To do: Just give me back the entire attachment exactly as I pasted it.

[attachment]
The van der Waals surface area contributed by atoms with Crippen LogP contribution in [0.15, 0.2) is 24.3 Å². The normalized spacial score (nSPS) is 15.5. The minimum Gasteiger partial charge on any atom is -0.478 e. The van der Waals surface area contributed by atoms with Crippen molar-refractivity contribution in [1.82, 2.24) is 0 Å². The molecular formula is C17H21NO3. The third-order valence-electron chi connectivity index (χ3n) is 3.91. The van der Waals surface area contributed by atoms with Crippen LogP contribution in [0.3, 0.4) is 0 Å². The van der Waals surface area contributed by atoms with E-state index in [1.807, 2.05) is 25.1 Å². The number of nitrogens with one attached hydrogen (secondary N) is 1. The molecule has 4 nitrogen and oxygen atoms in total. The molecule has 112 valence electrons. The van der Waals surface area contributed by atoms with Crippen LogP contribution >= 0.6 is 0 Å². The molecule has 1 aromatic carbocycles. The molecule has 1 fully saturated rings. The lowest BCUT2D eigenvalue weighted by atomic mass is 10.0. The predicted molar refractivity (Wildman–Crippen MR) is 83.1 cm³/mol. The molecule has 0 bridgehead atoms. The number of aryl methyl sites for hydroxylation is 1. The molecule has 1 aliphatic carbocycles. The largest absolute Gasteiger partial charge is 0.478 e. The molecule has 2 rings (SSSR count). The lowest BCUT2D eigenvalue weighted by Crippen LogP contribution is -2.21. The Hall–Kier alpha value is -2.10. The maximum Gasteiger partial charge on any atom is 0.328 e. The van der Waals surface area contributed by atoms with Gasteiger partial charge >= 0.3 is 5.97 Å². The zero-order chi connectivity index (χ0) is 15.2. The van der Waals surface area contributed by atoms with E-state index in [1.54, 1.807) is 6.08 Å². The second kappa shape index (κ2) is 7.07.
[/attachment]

The van der Waals surface area contributed by atoms with Crippen LogP contribution in [0.15, 0.2) is 24.3 Å². The normalized spacial score (nSPS) is 15.5. The minimum Gasteiger partial charge on any atom is -0.478 e. The van der Waals surface area contributed by atoms with Crippen molar-refractivity contribution in [1.82, 2.24) is 0 Å². The molecular formula is C17H21NO3. The third-order valence-electron chi connectivity index (χ3n) is 3.91. The van der Waals surface area contributed by atoms with Crippen LogP contribution in [0.3, 0.4) is 0 Å². The van der Waals surface area contributed by atoms with E-state index in [1.807, 2.05) is 25.1 Å². The number of nitrogens with one attached hydrogen (secondary N) is 1. The molecule has 4 nitrogen and oxygen atoms in total. The molecule has 112 valence electrons. The van der Waals surface area contributed by atoms with Crippen LogP contribution >= 0.6 is 0 Å². The molecule has 1 aromatic carbocycles. The molecule has 1 fully saturated rings. The lowest BCUT2D eigenvalue weighted by atomic mass is 10.0. The predicted molar refractivity (Wildman–Crippen MR) is 83.1 cm³/mol. The molecule has 0 bridgehead atoms. The number of aryl methyl sites for hydroxylation is 1. The molecule has 1 aliphatic carbocycles. The largest absolute Gasteiger partial charge is 0.478 e. The molecule has 2 rings (SSSR count). The lowest BCUT2D eigenvalue weighted by Crippen LogP contribution is -2.21. The Hall–Kier alpha value is -2.10. The maximum Gasteiger partial charge on any atom is 0.328 e. The van der Waals surface area contributed by atoms with Gasteiger partial charge >= 0.3 is 5.97 Å². The zero-order chi connectivity index (χ0) is 15.2. The van der Waals surface area contributed by atoms with E-state index in [1.54, 1.807) is 6.08 Å². The second kappa shape index (κ2) is 7.07.